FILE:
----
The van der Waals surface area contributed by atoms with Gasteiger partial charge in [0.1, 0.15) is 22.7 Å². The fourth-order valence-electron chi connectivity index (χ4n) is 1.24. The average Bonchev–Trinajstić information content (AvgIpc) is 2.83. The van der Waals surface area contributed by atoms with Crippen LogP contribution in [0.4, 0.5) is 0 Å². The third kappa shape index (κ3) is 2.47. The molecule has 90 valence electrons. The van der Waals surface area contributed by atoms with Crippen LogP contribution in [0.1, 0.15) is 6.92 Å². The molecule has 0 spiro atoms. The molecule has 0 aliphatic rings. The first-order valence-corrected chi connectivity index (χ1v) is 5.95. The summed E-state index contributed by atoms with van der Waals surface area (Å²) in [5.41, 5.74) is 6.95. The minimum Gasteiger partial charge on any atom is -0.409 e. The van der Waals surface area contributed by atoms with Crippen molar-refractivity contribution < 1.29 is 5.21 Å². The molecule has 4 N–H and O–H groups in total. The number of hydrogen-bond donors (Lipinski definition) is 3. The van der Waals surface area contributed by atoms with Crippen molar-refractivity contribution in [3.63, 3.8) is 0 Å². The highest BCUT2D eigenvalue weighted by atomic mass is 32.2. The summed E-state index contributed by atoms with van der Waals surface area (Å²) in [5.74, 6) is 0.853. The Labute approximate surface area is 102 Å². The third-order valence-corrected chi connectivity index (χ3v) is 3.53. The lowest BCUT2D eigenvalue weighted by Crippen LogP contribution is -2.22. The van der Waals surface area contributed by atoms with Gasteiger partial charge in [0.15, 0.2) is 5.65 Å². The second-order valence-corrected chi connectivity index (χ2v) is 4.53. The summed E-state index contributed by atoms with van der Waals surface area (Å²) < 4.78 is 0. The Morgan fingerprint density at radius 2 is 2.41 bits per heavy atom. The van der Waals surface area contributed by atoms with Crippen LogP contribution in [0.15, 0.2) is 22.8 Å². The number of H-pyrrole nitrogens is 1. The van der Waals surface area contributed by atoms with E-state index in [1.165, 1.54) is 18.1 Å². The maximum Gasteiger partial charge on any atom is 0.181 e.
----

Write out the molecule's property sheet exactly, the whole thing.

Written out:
The van der Waals surface area contributed by atoms with Gasteiger partial charge in [0.1, 0.15) is 22.7 Å². The fourth-order valence-electron chi connectivity index (χ4n) is 1.24. The average Bonchev–Trinajstić information content (AvgIpc) is 2.83. The van der Waals surface area contributed by atoms with Crippen LogP contribution in [0.4, 0.5) is 0 Å². The third kappa shape index (κ3) is 2.47. The molecule has 90 valence electrons. The van der Waals surface area contributed by atoms with Crippen LogP contribution in [0.1, 0.15) is 6.92 Å². The molecule has 0 spiro atoms. The molecule has 0 aliphatic rings. The first-order valence-corrected chi connectivity index (χ1v) is 5.95. The summed E-state index contributed by atoms with van der Waals surface area (Å²) in [5.41, 5.74) is 6.95. The minimum Gasteiger partial charge on any atom is -0.409 e. The van der Waals surface area contributed by atoms with Crippen molar-refractivity contribution < 1.29 is 5.21 Å². The molecule has 4 N–H and O–H groups in total. The number of hydrogen-bond donors (Lipinski definition) is 3. The van der Waals surface area contributed by atoms with Crippen molar-refractivity contribution in [3.63, 3.8) is 0 Å². The highest BCUT2D eigenvalue weighted by atomic mass is 32.2. The summed E-state index contributed by atoms with van der Waals surface area (Å²) in [5.74, 6) is 0.853. The Labute approximate surface area is 102 Å². The third-order valence-corrected chi connectivity index (χ3v) is 3.53. The lowest BCUT2D eigenvalue weighted by Crippen LogP contribution is -2.22. The van der Waals surface area contributed by atoms with Gasteiger partial charge in [0.15, 0.2) is 5.65 Å². The second-order valence-corrected chi connectivity index (χ2v) is 4.53. The summed E-state index contributed by atoms with van der Waals surface area (Å²) < 4.78 is 0. The Morgan fingerprint density at radius 2 is 2.41 bits per heavy atom. The van der Waals surface area contributed by atoms with Crippen LogP contribution in [0.15, 0.2) is 22.8 Å². The number of H-pyrrole nitrogens is 1. The van der Waals surface area contributed by atoms with E-state index in [1.165, 1.54) is 18.1 Å². The maximum Gasteiger partial charge on any atom is 0.181 e.